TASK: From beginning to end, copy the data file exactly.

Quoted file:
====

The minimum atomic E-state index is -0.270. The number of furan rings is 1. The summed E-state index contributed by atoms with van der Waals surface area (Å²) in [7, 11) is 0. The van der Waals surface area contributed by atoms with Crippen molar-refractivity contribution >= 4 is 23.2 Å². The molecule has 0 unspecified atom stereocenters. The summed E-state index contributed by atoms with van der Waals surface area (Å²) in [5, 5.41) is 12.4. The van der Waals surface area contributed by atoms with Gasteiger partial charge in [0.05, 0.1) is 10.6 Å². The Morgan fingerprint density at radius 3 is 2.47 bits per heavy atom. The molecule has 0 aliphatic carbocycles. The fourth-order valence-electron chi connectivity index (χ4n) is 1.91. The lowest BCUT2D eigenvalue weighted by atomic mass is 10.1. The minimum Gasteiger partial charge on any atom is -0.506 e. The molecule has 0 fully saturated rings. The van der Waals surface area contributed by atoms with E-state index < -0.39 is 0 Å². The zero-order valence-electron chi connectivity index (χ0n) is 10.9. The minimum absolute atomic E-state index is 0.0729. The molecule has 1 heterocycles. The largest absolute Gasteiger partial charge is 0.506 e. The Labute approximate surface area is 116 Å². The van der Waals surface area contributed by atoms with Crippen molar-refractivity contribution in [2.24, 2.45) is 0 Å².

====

The minimum atomic E-state index is -0.270. The number of furan rings is 1. The summed E-state index contributed by atoms with van der Waals surface area (Å²) in [7, 11) is 0. The van der Waals surface area contributed by atoms with Crippen molar-refractivity contribution >= 4 is 23.2 Å². The molecule has 0 unspecified atom stereocenters. The summed E-state index contributed by atoms with van der Waals surface area (Å²) in [5, 5.41) is 12.4. The van der Waals surface area contributed by atoms with Gasteiger partial charge in [0.05, 0.1) is 10.6 Å². The Morgan fingerprint density at radius 3 is 2.47 bits per heavy atom. The molecule has 0 aliphatic carbocycles. The fourth-order valence-electron chi connectivity index (χ4n) is 1.91. The lowest BCUT2D eigenvalue weighted by atomic mass is 10.1. The minimum Gasteiger partial charge on any atom is -0.506 e. The molecule has 0 fully saturated rings. The van der Waals surface area contributed by atoms with E-state index < -0.39 is 0 Å². The zero-order valence-electron chi connectivity index (χ0n) is 10.9. The minimum absolute atomic E-state index is 0.0729. The molecule has 1 heterocycles. The largest absolute Gasteiger partial charge is 0.506 e. The Labute approximate surface area is 116 Å². The van der Waals surface area contributed by atoms with Crippen molar-refractivity contribution in [2.24, 2.45) is 0 Å².